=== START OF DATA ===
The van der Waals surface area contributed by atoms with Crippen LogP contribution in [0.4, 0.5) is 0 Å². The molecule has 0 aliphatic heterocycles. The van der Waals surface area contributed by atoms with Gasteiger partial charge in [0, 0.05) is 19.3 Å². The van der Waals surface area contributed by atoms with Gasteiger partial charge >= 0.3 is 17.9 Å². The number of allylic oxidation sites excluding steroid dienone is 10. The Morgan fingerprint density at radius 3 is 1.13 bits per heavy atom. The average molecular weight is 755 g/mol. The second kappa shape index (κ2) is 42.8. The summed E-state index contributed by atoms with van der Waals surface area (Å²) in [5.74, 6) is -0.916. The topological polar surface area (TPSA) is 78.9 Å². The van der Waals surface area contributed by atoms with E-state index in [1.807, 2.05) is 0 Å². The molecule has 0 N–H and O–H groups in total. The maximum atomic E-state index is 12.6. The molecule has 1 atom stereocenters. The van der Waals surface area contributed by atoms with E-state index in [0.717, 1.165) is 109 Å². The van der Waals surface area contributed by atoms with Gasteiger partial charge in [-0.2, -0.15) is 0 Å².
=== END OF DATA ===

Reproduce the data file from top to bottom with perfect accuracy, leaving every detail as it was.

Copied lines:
The van der Waals surface area contributed by atoms with Crippen LogP contribution in [0.4, 0.5) is 0 Å². The molecule has 0 aliphatic heterocycles. The van der Waals surface area contributed by atoms with Gasteiger partial charge in [0, 0.05) is 19.3 Å². The van der Waals surface area contributed by atoms with Gasteiger partial charge >= 0.3 is 17.9 Å². The number of allylic oxidation sites excluding steroid dienone is 10. The Morgan fingerprint density at radius 3 is 1.13 bits per heavy atom. The average molecular weight is 755 g/mol. The second kappa shape index (κ2) is 42.8. The summed E-state index contributed by atoms with van der Waals surface area (Å²) in [5.74, 6) is -0.916. The topological polar surface area (TPSA) is 78.9 Å². The van der Waals surface area contributed by atoms with E-state index in [1.807, 2.05) is 0 Å². The molecule has 0 N–H and O–H groups in total. The maximum atomic E-state index is 12.6. The molecule has 1 atom stereocenters. The van der Waals surface area contributed by atoms with E-state index in [0.717, 1.165) is 109 Å². The van der Waals surface area contributed by atoms with Gasteiger partial charge in [-0.2, -0.15) is 0 Å².